The latter half of January each year brings a lot of people who are finding that it’s difficult to stick with a New Year’s resolution. Often, breaking a big resolution that you thought about a lot and tried to keep requires some internal justification. Why are you giving up on this big plan?
I see this effect occurring in the form of messages from readers, who typically write in with reasons for why they should give up on their big financial plans and seem to want me to approve of their change in direction. They’ll tell me that being financially responsible is adding a great deal of misery and even suffering to their lives. I’ll hear about how their lives are now devoid of all fun and pleasure. Some will ask if it’s okay to just go on a giant spending spree, as though I am responsible for giving permissions in their adult life; others will just tell me that any information I’ve shared about financial success is misleading or a lie or something.
Whenever I hear from someone who has made an effort to find a new financial direction but has found it to not be enjoyable, I point them to six key principles. Not all of these principles will ring true for everyone struggling with a better financial path, but at least some of these principles will hit home.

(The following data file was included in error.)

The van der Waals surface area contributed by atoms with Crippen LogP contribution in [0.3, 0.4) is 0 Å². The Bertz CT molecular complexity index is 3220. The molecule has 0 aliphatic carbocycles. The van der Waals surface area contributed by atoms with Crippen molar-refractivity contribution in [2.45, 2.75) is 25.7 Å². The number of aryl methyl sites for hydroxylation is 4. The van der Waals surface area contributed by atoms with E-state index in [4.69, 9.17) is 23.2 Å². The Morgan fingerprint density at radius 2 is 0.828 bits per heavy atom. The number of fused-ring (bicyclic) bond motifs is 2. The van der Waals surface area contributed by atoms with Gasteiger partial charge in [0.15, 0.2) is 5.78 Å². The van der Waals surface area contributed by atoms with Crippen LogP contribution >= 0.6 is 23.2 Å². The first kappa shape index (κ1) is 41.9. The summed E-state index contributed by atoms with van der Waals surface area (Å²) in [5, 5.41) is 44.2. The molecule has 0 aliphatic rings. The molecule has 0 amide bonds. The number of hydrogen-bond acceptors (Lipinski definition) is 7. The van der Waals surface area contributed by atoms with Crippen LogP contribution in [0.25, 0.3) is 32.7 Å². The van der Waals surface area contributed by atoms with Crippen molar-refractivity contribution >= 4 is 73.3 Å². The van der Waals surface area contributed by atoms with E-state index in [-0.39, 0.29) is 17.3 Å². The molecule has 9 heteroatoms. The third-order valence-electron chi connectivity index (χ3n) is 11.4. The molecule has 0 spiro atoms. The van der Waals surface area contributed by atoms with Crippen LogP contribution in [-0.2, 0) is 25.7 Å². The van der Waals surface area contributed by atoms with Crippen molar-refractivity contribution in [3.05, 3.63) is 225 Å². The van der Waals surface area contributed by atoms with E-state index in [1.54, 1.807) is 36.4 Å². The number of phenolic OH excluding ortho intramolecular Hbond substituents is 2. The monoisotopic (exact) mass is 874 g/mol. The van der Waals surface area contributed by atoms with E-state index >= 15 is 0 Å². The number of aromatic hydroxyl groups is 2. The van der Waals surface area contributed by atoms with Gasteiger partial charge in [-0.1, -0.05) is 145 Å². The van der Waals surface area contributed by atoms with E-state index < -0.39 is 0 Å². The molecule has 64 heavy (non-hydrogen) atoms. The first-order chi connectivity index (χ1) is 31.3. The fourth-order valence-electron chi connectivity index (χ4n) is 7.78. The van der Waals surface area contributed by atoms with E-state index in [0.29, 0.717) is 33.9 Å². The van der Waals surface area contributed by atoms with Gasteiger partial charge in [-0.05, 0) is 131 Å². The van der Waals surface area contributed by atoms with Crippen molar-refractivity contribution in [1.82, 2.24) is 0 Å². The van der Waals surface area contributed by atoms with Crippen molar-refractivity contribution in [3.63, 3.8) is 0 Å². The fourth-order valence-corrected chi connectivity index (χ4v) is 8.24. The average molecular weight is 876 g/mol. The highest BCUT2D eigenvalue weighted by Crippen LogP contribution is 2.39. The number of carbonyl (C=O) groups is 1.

Here are six principles to think about when you’re finding that you want to “live” and “have fun” rather than be financially responsible.
Principle #1: Bad Feelings Usually Come from a Misstep, Not a Wrong Direction
Typically, when a person feels as though they need to “live” or “have fun,” it means that they’re resisting some of the changes they’ve made in their life. More specifically, they’ve made a spending cut or two or three that turns out to be a cut into something they really value, and because they miss whatever that handful of things are, they feel as though financial progress as a whole is flawed. Their view becomes centered around that little handful of lost things and they use that to drive themselves into a state of misery so that backlash is inevitable.
If you feel like financially responsible choices are making you miserable, rather than tossing the baby out with the bathwater, stop and consider what specifically is making you miserable. What exactly do you feel that you’re really missing out on? Make a list of those things that you have cut that are making you feel as though your life is miserable. Rank that list – think about which cuts sting the most.
Then… are you ready for this… undo the top two or three cuts on that list.
If you’re feeling like financial sacrifice is pure misery because you’ve given up that daily latte at the coffee shop next to work, bring back that daily latte at the coffee shop next to work.